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Notice

Preparation of Environmental Impact Statement for Transportation Improvements Within the Southeast Corridor Between Nashville and Murfreesboro, TN

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AGENCY:

Federal Transit Administration (FTA), U.S. Department of Transportation (DOT).

ACTION:

Notice of intent to prepare an environmental impact statement.

SUMMARY:

The Federal Transit Administration (FTA) is issuing this notice to advise interested agencies and the public that, in accordance with the National Environmental Policy Act, FTA and the Nashville Area Metropolitan Planning Organization (MPO) will prepare an Environmental Impact Statement (EIS) for proposed transportation improvements in the Southeast Corridor between downtown Nashville in Davidson County, Tennessee and Murfreesboro in Rutherford County, Tennessee.

DATES:

Comment Due Date: Written comments on the scope of the EIS, including the alternatives and impacts to be considered, should be sent to the address listed under ADDRESSES below by August 14, 2004.

Interagency Scoping Meeting: An interagency scoping meeting will be held on Wednesday, July 14, 2004, from 1:30 to 3:30 p.m. at the Nashville Downtown Library, 615 Church Street, Conference Room 1, Nashville, Tennessee 37219. Representatives of agencies likely to have an interest in, or jurisdiction over any aspect of the project will be individually contacted and invited to the meeting.

Public Scoping Meetings: Public scoping meetings will be held on: Monday, July 12, 2004, from 4 p.m. to 7 p.m., at Smyrna Town Centre, 100 Sam Ridley Parkway, Smyrna, Tennessee 37167; Tuesday, July 13, 2004, from 4 p.m. to 7 p.m. at Rutherford County Courthouse, Courthouse Square, Murfreesboro, Tennessee 37130; and Wednesday, July 14, 2004 from 11 a.m. to 1 p.m. at the Nashville Downtown Library, 615 Church Street, Conference Room 1, Nashville, Tennessee 37219.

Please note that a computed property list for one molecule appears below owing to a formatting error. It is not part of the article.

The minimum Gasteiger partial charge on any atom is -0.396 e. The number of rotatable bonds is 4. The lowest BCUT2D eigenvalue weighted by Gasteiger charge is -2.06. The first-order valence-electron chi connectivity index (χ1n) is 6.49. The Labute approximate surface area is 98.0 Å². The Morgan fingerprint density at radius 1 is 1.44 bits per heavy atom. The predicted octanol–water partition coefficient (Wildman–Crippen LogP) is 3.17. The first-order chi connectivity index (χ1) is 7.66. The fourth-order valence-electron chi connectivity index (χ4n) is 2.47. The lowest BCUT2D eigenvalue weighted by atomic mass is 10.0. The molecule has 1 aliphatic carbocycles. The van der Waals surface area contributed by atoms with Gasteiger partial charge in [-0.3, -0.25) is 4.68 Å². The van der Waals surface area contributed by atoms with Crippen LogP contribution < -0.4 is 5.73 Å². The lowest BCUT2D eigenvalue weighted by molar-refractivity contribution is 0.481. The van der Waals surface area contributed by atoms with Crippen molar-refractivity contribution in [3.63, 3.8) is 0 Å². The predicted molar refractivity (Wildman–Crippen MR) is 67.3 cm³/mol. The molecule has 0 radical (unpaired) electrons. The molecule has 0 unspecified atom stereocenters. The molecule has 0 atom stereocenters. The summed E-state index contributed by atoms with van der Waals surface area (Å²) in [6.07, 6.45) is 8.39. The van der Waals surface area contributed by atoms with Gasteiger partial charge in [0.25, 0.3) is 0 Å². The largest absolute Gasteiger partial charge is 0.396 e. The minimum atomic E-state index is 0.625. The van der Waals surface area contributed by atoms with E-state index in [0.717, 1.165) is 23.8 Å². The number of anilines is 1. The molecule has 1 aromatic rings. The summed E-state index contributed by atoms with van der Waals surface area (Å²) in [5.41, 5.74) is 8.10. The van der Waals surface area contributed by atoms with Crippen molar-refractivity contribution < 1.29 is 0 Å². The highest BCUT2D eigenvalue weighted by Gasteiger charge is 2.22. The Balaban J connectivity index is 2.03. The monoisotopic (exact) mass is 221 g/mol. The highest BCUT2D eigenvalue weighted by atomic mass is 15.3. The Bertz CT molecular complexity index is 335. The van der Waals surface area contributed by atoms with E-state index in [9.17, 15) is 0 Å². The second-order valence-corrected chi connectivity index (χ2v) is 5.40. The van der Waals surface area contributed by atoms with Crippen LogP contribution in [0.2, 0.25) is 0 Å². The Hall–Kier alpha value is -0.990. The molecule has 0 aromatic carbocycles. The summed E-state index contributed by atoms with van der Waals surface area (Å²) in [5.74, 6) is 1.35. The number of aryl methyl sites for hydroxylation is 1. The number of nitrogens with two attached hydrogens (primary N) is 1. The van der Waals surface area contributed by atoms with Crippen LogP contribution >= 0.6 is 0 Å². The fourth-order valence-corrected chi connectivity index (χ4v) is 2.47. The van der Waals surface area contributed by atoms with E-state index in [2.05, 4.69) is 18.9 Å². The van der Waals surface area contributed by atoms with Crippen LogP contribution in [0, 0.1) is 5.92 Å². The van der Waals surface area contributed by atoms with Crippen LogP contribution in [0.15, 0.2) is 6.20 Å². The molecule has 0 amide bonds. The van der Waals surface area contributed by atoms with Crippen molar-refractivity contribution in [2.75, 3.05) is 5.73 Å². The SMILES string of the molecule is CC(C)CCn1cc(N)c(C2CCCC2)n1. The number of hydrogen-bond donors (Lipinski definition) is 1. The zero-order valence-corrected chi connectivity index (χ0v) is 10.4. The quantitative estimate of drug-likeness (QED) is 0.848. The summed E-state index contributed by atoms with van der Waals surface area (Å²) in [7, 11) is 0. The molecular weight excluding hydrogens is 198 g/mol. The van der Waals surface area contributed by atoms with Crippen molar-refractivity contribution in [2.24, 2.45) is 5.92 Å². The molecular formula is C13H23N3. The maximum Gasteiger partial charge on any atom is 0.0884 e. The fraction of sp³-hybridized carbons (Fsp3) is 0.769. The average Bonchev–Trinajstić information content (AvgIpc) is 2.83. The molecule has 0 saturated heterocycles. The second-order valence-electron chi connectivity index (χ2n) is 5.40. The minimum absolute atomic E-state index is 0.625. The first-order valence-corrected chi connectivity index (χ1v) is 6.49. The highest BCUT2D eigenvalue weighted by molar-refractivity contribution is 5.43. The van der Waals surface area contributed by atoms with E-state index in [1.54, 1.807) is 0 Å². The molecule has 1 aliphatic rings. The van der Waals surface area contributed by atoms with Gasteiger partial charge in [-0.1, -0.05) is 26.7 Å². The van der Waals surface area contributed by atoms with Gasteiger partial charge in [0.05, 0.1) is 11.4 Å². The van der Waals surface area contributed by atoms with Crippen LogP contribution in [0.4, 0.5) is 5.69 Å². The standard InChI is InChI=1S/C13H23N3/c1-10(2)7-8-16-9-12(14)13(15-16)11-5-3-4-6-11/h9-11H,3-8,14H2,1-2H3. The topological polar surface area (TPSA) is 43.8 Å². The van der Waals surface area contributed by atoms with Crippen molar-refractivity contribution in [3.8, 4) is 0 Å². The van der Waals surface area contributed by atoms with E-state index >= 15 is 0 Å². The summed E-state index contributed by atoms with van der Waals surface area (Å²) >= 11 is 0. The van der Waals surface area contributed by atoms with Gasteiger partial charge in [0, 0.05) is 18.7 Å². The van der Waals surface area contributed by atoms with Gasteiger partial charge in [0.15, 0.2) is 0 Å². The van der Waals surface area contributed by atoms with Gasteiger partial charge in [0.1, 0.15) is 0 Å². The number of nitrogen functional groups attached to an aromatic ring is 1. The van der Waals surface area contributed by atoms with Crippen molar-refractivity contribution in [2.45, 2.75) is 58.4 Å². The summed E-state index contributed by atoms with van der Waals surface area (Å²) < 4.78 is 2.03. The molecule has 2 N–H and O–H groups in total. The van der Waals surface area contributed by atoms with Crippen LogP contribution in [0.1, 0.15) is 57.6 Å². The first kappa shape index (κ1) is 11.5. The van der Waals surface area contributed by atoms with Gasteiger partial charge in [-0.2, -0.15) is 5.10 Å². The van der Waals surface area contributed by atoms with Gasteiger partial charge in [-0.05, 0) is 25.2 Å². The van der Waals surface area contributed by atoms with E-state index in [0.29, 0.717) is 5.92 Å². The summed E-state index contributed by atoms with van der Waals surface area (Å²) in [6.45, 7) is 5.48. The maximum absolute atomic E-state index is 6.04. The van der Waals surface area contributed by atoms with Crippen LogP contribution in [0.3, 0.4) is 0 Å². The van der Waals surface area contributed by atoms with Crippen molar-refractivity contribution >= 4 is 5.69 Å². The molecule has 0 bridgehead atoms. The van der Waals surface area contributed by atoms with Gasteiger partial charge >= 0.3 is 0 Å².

All scoping meetings will be held in wheelchair-accessible locations. If additional assistance, such as signing for the hearing impaired, is needed, please notify Jim McAteer of the Nashville Area MPO as indicated below under ADDRESSES.

ADDRESSES:

Written comments on the scope of the EIS, including the alternatives to be analyzed and the impacts to be considered, should be sent by August 14, 2004 to: Jim McAteer, Transit Planner, Nashville Area Metropolitan Planning Organization, 730 2nd Ave South, Nashville, TN 37201, Phone (615) 862-7204, Fax (615) 862-7209, e-mail mcateer@nashvillempo.org. Also contact Mr. McAteer to be placed on the project mailing list or to request a copy of the scoping information packet which is also on the Nashville MPO website at www.nashvillempo.org. The locations of the scoping meetings are given above under DATES.

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FOR FURTHER INFORMATION CONTACT:

Mr. Doug Frate, Federal Transit Administration, 61 Forsyth Street, SW., Suite 17T50, Atlanta, GA 30303. Phone: (404) 562-3514.

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SUPPLEMENTARY INFORMATION:

FTA, the Federal lead agency, in cooperation with the Nashville Area MPO, the local Start Printed Page 40469lead agency, is preparing an EIS for proposed transportation improvements in the corridor between downtown Nashville in Davidson County, Tennessee and Murfreesboro in Rutherford County, Tennessee, known as the Southeast Corridor. Issues and alternatives will be identified through a scoping process in accordance with the regulations implementing the National Environmental Policy Act (NEPA) of 1969, as amended.

I. Scoping